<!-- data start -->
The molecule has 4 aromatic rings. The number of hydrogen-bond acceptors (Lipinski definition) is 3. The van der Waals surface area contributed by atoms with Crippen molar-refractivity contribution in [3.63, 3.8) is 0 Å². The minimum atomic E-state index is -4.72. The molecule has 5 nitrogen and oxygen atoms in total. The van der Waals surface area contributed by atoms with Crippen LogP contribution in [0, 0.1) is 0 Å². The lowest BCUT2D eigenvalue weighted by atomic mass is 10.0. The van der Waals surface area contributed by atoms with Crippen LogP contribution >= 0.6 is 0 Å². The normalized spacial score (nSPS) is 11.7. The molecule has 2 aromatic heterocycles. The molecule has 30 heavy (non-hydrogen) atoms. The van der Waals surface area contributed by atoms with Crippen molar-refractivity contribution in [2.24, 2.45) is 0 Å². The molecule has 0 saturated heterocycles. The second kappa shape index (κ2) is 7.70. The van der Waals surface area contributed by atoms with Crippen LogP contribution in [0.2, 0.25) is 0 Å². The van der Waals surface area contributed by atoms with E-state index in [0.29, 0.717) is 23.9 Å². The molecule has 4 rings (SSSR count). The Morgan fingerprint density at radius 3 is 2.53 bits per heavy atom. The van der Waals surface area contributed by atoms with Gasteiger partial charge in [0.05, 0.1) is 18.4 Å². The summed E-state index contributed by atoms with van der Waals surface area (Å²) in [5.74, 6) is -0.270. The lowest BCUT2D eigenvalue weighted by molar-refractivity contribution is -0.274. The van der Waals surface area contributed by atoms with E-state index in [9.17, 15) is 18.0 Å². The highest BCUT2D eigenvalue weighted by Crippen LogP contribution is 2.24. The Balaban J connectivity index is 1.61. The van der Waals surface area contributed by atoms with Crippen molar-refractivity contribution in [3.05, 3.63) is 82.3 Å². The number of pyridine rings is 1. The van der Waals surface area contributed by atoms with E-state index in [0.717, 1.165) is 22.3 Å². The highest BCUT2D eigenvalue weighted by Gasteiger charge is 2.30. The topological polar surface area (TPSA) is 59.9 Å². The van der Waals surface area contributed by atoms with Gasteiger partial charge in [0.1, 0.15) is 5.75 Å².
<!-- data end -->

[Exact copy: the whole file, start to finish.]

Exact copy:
The molecule has 4 aromatic rings. The number of hydrogen-bond acceptors (Lipinski definition) is 3. The van der Waals surface area contributed by atoms with Crippen molar-refractivity contribution in [3.63, 3.8) is 0 Å². The minimum atomic E-state index is -4.72. The molecule has 5 nitrogen and oxygen atoms in total. The van der Waals surface area contributed by atoms with Crippen LogP contribution in [0, 0.1) is 0 Å². The lowest BCUT2D eigenvalue weighted by atomic mass is 10.0. The van der Waals surface area contributed by atoms with Crippen LogP contribution >= 0.6 is 0 Å². The normalized spacial score (nSPS) is 11.7. The molecule has 2 aromatic heterocycles. The molecule has 30 heavy (non-hydrogen) atoms. The van der Waals surface area contributed by atoms with Crippen molar-refractivity contribution in [2.24, 2.45) is 0 Å². The molecule has 0 saturated heterocycles. The second kappa shape index (κ2) is 7.70. The van der Waals surface area contributed by atoms with Crippen LogP contribution in [0.2, 0.25) is 0 Å². The van der Waals surface area contributed by atoms with E-state index in [0.29, 0.717) is 23.9 Å². The molecule has 4 rings (SSSR count). The Morgan fingerprint density at radius 3 is 2.53 bits per heavy atom. The van der Waals surface area contributed by atoms with Gasteiger partial charge in [0.05, 0.1) is 18.4 Å². The summed E-state index contributed by atoms with van der Waals surface area (Å²) in [5.74, 6) is -0.270. The lowest BCUT2D eigenvalue weighted by molar-refractivity contribution is -0.274. The van der Waals surface area contributed by atoms with E-state index in [9.17, 15) is 18.0 Å². The highest BCUT2D eigenvalue weighted by Crippen LogP contribution is 2.24. The Balaban J connectivity index is 1.61. The van der Waals surface area contributed by atoms with Crippen molar-refractivity contribution in [3.05, 3.63) is 82.3 Å². The number of pyridine rings is 1. The van der Waals surface area contributed by atoms with E-state index in [0.717, 1.165) is 22.3 Å². The highest BCUT2D eigenvalue weighted by Gasteiger charge is 2.30. The topological polar surface area (TPSA) is 59.9 Å². The van der Waals surface area contributed by atoms with Gasteiger partial charge in [0.1, 0.15) is 5.75 Å².